In May 2019, WIRED has joined the One Free Press Coalition, a united group of leading editors and publishers using their global reach and social platforms to shine a light on journalists under attack around the world.
On April 1, 2021, the One Free Press Coalition launched the 26th monthly list of the “10 most urgent cases” concerning press freedom around the world. This iteration focuses on cases of journalists who have experienced retaliation related to online and social media posts.
In many countries around the world, especially those with repressive media environments, social media is one of the few avenues for journalists to publish critical stories. Censorship on social media platforms can take many forms, including journalists threatened with arrest for posts, deletion of articles or pages, as well as the censorship journalists experience when they are victims. online harassment from state and non-state actors.
Another harmful threat to online journalists is the prevalence of sophisticated spyware. As CPJ found in its newly launched campaign, dozens of journalists around the world have been the victims of spyware attacks by state actors, threatening a journalist’s personal information, sources and even his own physical security.
Of the 274 journalists behind bars in 2020, 79% report and publish on the internet, and 58% are considered internet reporters. Another growing threat to press freedom is online harassment. Given its prevalence for journalists, especially women and people of color, it is often difficult to quantify the number, but as a story IWMF and CPJ as has been shown, it constitutes a serious threat to press freedom.
Recently, the Coalition Against Online Violence launched the Online Violence Response Center with resources for journalists targeted by online abuse. In addition, CPJ provides advice for journalists on digital security.
1. Kabir kishore (Bangladesh)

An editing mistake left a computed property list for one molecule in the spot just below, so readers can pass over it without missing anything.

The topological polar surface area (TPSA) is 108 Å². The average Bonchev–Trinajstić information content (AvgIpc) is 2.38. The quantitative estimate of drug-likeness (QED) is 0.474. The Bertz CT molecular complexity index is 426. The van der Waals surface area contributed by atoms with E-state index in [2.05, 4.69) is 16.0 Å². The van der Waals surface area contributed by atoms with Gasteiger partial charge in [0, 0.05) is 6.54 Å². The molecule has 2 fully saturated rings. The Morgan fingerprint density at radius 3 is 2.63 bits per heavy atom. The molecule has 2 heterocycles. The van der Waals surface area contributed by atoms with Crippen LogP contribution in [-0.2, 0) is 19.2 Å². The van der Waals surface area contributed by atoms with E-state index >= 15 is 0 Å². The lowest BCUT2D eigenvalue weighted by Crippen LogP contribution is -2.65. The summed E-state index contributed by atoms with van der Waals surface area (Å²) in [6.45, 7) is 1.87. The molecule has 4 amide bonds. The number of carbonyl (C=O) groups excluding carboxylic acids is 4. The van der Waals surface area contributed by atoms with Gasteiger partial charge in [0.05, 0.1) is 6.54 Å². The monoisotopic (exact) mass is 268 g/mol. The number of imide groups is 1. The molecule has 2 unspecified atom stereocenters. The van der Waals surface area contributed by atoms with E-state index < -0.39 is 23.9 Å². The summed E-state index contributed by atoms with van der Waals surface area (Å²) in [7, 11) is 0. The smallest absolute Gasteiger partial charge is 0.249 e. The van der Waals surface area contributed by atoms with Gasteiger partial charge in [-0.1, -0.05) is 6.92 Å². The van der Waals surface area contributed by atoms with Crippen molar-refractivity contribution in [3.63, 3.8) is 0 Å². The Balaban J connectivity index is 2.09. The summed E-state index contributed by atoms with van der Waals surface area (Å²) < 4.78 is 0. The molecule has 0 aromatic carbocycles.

The designer was reportedly physically abused while being held behind bars. Now on bail, he faces serious health issues and charges under Bangladesh’s digital security law.
2. Lu Yuyu (China)
A Chinese journalist has faced continued harassment since his release from prison: police raided his home, forcing him to move and demanding that he shut down his Twitter account.
3. Hopewell Chin’ono (Zimbabwe)
The journalist has been the subject of repeated arrests and harassment by authorities over the past year for his reporting, and potentially risks years behind bars for “publishing or communicating damaging false statements”. State ”for a tweet about alleged police abuse.
4. Elena Solovyova (Russia)
A Russian freelance journalist has been subjected to an anonymous Telegram channel in an attempt to harass her for her work.
5. Otabek Sattoriy (Uzbekistan)
An Uzbek blogger covering corruption has been arrested and charged with extortion, and his Telegram channel has been taken down.
6. Mohammad Mosaed (Iran)
An online journalist forced to flee Iran and seek exile as he faces more than four years in prison on charges relating to social media posts criticizing the government.
7. Ricardo Noblat (Brazil)
Brazilian authorities have repeatedly threatened criminal investigations against a political news reporter in recent years for re-sharing social media posts criticizing the government and Brazilian President Jair Bolsonaro.
8. Arzu Geybulla (Turkey / Azerbaijan)
An Azerbaijani journalist living in Turkey has been the target of a fierce online harassment campaign, forcing her to temporarily disconnect, following the publication of an article accusing her of disrespecting the victims of the Azerbaijan-Armenia conflict.
9. Basma Mostafa (Egypt)
An Egyptian journalist arrested and detained in 2020 for disseminating false information, abusing social networks and joining a terrorist organization. Currently free, she remains the subject of charges and has suffered continued judicial harassment.